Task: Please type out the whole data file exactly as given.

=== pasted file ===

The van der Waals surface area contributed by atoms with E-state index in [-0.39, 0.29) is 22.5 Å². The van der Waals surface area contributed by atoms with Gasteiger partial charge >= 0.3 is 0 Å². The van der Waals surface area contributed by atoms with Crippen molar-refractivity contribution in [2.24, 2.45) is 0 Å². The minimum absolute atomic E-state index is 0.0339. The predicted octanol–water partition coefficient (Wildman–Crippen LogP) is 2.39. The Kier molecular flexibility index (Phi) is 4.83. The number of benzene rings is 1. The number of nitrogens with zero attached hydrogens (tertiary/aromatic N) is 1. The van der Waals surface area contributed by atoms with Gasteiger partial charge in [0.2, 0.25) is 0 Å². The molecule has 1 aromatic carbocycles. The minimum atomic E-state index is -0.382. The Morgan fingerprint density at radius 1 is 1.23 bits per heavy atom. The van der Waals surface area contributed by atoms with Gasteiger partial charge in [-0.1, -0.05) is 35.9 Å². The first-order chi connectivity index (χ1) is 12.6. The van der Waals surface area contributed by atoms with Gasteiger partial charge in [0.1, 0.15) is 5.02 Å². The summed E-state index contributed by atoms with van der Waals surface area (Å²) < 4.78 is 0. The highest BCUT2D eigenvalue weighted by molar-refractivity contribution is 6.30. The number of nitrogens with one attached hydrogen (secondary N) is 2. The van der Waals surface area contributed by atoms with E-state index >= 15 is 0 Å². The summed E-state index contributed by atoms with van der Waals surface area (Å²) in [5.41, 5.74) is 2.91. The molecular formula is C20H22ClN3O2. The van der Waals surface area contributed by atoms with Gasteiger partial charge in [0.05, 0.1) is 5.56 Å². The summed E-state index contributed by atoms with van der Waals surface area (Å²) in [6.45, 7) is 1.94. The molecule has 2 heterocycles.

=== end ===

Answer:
The van der Waals surface area contributed by atoms with E-state index in [-0.39, 0.29) is 22.5 Å². The van der Waals surface area contributed by atoms with Gasteiger partial charge >= 0.3 is 0 Å². The van der Waals surface area contributed by atoms with Crippen molar-refractivity contribution in [2.24, 2.45) is 0 Å². The minimum absolute atomic E-state index is 0.0339. The predicted octanol–water partition coefficient (Wildman–Crippen LogP) is 2.39. The Kier molecular flexibility index (Phi) is 4.83. The number of benzene rings is 1. The number of nitrogens with zero attached hydrogens (tertiary/aromatic N) is 1. The van der Waals surface area contributed by atoms with Gasteiger partial charge in [0.2, 0.25) is 0 Å². The molecule has 1 aromatic carbocycles. The minimum atomic E-state index is -0.382. The Morgan fingerprint density at radius 1 is 1.23 bits per heavy atom. The van der Waals surface area contributed by atoms with Gasteiger partial charge in [-0.1, -0.05) is 35.9 Å². The first-order chi connectivity index (χ1) is 12.6. The van der Waals surface area contributed by atoms with Gasteiger partial charge in [0.1, 0.15) is 5.02 Å². The summed E-state index contributed by atoms with van der Waals surface area (Å²) < 4.78 is 0. The highest BCUT2D eigenvalue weighted by molar-refractivity contribution is 6.30. The number of nitrogens with one attached hydrogen (secondary N) is 2. The van der Waals surface area contributed by atoms with E-state index >= 15 is 0 Å². The summed E-state index contributed by atoms with van der Waals surface area (Å²) in [5.41, 5.74) is 2.91. The molecular formula is C20H22ClN3O2. The van der Waals surface area contributed by atoms with Gasteiger partial charge in [0.05, 0.1) is 5.56 Å². The summed E-state index contributed by atoms with van der Waals surface area (Å²) in [6.45, 7) is 1.94. The molecule has 2 heterocycles.